The prospect of a four-day music festival at Haulover Park prompts fears of traffic snarls, parking woes in neighboring Bal Harbour.
By Rodolfo Roman
Special to the Herald
Bal Harbour says a four-day music festival planned for nearby Haulover Beach Park could bring an overwhelming burden to the village and surrounding areas.
At a recent meeting, the Village Council voted 4-1 to oppose permits for large-scale special events at the county-run park, citing traffic and noise disturbance. Councilwoman Patricia Cohen voted against the resolution.
The Funkshion festival will bring acts such as the house band Swedish House Mafia. It’s organized by Satsky & Gefter and C3 Productions, and would take place from March 21-24.
Bal Harbour resident Brian Mulheren said the event would bring major problems to the small village.
“We have had concerts and we had major problems,” he said. “Nobody could move. Our services were affected. If there is a medical emergency how are they going to get here.”
The municipalities of Sunny Isles Beach and Surfside may also consider similar resolutions, said Jay Smith, Bal Harbour’s community outreach director.
Miami-Dade County officials would need to sign off on the permit, which asks for permission to hold an event that would draw an expected 25,000 people.
Doris V. Howe, a spokeswoman for the county parks department, said a complete application package for the event hasn’t been received yet.
“There are too many unknowns at this stage to gauge potential logistics, crowd size, production size, safety issues, and the like,” she said. “It’s too premature to make those assessments, and we will not engage the process before receipt and review of a permit package from any interested party.”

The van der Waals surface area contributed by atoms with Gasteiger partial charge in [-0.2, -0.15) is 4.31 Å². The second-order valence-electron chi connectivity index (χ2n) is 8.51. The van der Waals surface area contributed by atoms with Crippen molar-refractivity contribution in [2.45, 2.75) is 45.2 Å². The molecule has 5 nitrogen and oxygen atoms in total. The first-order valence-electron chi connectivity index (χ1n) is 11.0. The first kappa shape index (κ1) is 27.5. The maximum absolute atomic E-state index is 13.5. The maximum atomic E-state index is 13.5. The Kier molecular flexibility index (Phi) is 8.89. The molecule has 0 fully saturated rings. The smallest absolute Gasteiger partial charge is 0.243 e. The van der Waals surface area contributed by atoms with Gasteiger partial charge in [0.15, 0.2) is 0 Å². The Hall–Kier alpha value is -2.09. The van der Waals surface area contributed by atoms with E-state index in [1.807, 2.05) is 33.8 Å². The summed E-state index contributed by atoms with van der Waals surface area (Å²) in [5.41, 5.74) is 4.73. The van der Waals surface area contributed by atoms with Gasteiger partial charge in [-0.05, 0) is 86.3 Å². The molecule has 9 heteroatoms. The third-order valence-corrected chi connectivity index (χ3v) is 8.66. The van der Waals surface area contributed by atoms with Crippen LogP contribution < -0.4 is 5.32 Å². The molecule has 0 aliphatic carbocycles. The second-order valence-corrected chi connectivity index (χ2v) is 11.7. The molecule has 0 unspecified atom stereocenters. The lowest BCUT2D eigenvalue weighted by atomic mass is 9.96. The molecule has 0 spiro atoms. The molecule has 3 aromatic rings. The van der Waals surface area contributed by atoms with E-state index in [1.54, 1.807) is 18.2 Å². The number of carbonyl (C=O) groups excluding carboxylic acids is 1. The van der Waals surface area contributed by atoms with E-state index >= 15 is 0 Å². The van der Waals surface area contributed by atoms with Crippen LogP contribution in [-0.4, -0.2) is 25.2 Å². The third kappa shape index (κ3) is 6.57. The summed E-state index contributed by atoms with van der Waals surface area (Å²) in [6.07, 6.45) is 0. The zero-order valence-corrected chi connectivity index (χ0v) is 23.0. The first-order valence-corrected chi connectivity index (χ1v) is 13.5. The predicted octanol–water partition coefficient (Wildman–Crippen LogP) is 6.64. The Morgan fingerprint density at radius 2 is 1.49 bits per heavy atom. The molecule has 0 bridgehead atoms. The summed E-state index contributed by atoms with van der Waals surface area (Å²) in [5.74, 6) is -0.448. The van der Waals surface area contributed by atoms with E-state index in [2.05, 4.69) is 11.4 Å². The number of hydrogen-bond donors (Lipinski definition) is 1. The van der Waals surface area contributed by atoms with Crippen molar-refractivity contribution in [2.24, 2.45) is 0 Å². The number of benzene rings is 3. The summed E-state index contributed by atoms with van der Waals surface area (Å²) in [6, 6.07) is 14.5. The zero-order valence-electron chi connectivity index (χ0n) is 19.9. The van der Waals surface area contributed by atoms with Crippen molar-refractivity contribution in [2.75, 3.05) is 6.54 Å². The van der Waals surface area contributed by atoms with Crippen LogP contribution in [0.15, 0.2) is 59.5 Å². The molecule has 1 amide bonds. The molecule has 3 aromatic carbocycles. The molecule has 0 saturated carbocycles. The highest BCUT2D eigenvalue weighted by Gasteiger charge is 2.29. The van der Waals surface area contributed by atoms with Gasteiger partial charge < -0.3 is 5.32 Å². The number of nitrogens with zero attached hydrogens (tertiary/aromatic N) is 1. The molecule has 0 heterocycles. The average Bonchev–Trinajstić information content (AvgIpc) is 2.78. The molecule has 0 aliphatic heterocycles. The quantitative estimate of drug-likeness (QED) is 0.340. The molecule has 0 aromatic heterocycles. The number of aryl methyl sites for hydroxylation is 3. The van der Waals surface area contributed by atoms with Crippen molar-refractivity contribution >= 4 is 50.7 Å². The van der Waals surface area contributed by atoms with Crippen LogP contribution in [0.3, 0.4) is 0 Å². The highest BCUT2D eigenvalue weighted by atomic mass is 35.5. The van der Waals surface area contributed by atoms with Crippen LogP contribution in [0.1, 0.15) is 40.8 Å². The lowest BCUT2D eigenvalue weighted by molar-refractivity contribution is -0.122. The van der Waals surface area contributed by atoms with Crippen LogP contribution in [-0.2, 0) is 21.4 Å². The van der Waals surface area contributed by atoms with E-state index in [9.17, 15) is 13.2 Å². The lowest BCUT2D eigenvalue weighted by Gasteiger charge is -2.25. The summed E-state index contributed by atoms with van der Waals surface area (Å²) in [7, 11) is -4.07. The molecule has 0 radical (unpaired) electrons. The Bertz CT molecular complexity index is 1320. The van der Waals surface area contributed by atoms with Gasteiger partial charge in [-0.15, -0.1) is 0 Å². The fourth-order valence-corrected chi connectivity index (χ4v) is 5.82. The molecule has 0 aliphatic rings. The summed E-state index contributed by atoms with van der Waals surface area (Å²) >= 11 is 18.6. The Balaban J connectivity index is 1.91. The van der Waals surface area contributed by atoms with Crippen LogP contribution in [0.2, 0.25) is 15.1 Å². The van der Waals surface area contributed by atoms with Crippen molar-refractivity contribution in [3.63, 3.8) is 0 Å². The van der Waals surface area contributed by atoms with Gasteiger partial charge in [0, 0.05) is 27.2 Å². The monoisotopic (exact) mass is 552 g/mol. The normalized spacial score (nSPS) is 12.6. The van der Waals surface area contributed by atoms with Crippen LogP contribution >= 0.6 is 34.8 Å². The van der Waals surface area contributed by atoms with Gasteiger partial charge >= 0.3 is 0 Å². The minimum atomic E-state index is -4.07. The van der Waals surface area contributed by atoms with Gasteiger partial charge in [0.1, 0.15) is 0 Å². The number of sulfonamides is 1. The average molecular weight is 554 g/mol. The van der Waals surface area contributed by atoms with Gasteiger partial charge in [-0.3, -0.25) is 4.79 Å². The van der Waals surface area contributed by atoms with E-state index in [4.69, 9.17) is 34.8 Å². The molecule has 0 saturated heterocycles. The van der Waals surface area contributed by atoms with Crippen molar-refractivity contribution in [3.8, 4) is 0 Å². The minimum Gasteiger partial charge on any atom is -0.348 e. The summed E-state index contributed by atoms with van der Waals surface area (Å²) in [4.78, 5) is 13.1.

Bal Harbour council members suggested the concert be moved somewhere away from the village, such as Tropical Park in South Miami-Dade.
Last year, the event was held in Miami Beach. However, organizers felt Haulover, which is immediately north of Bal Harbour, would allow more room for the event.
Promoters said they are aware of issues brought upon by the village and surrounding cities. They say they are willing to help alleviate any problems, and have developed a transportation plan that brings attendees by bus and water taxi instead of by car.
“That will significantly reduce traffic,” promoter Michael Satsky said. “As far as sound is concerned, the festival will fully comply with what the law calls for. Additionally, our festival set up is designed so that sound does not face the cities.”
But Bal Harbour Police Chief Thomas Hunker said experience suggests that people will still drive to the village, causing parking and traffic woes.
“We’ve been through this situation before, and Collins Avenue was jammed,” he said.
Smith said the number of expected people will have an impact.
“The condominiums along Collins Avenue must become fortresses to prevent unauthorized parking and damage to their property by the thousands of pedestrians walking through the area,” he said.
Another issue the village faces is not having enough extra police officers from neighboring agencies because the same week there are several other events taking place such as the Ultra and Winter Music Conference festivals and the Dade County Fair.
The planning of the concert started last fall and promoters are spending between $1- and $2 million dollars said Satsky. Tickets are not on sale yet.
Resident Dan Holder said he doesn’t support the event being held at Haulover.
“The noise comes all the way down here the loud beat music and to put up with that for four days I think is asking an awful lot,” he said.
Satsky said organizers will put together an orderly event .
“I think that if the neighboring cities give us the benefit of the doubt, they will see that the festival organizers are sophisticated, professional and responsible individuals that want to do right by the community,” Satsky said.
Read more here: http://www.miamiherald.com/2012/02/02/2621620/bal-harbour-objects-to-funkshion.html#storylink=misearch#storylink=cpy